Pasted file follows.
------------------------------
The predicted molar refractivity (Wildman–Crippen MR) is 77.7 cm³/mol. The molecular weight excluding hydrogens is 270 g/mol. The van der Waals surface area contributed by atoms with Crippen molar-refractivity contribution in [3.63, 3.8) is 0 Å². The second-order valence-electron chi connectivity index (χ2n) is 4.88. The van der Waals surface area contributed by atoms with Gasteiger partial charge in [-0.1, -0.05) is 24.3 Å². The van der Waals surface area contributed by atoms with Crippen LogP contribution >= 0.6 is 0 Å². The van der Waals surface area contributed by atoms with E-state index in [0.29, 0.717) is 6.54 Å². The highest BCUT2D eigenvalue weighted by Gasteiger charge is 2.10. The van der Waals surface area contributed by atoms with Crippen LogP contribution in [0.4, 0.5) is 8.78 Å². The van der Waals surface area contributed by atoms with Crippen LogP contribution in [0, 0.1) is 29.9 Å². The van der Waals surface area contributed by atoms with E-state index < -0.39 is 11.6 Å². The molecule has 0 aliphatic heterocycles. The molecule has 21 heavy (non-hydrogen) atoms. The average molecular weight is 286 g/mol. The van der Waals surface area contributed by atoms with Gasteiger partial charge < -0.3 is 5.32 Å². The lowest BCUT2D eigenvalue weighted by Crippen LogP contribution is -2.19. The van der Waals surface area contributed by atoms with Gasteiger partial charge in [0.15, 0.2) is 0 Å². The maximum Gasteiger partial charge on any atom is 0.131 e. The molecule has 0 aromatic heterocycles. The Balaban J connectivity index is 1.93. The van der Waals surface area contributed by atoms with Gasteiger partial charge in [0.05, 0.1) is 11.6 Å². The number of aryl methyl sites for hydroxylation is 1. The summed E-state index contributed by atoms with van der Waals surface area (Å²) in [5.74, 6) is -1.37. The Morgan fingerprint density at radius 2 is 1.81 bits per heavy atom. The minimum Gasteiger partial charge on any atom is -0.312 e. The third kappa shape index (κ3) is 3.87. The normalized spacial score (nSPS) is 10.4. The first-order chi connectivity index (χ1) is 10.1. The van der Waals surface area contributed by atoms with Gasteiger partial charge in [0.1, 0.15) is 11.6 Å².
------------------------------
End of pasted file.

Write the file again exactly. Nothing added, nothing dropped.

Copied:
The predicted molar refractivity (Wildman–Crippen MR) is 77.7 cm³/mol. The molecular weight excluding hydrogens is 270 g/mol. The van der Waals surface area contributed by atoms with Crippen molar-refractivity contribution in [3.63, 3.8) is 0 Å². The second-order valence-electron chi connectivity index (χ2n) is 4.88. The van der Waals surface area contributed by atoms with Gasteiger partial charge in [-0.1, -0.05) is 24.3 Å². The van der Waals surface area contributed by atoms with Crippen LogP contribution >= 0.6 is 0 Å². The van der Waals surface area contributed by atoms with E-state index in [0.29, 0.717) is 6.54 Å². The highest BCUT2D eigenvalue weighted by Gasteiger charge is 2.10. The van der Waals surface area contributed by atoms with Crippen LogP contribution in [0.4, 0.5) is 8.78 Å². The van der Waals surface area contributed by atoms with Crippen LogP contribution in [0, 0.1) is 29.9 Å². The van der Waals surface area contributed by atoms with E-state index < -0.39 is 11.6 Å². The molecule has 0 aliphatic heterocycles. The molecule has 21 heavy (non-hydrogen) atoms. The average molecular weight is 286 g/mol. The van der Waals surface area contributed by atoms with Gasteiger partial charge < -0.3 is 5.32 Å². The lowest BCUT2D eigenvalue weighted by Crippen LogP contribution is -2.19. The van der Waals surface area contributed by atoms with Gasteiger partial charge in [0.15, 0.2) is 0 Å². The maximum Gasteiger partial charge on any atom is 0.131 e. The molecule has 0 aromatic heterocycles. The Balaban J connectivity index is 1.93. The van der Waals surface area contributed by atoms with Gasteiger partial charge in [0.05, 0.1) is 11.6 Å². The number of aryl methyl sites for hydroxylation is 1. The summed E-state index contributed by atoms with van der Waals surface area (Å²) in [5.74, 6) is -1.37. The Morgan fingerprint density at radius 2 is 1.81 bits per heavy atom. The minimum Gasteiger partial charge on any atom is -0.312 e. The third kappa shape index (κ3) is 3.87. The normalized spacial score (nSPS) is 10.4. The first-order chi connectivity index (χ1) is 10.1. The van der Waals surface area contributed by atoms with Gasteiger partial charge in [0.1, 0.15) is 11.6 Å².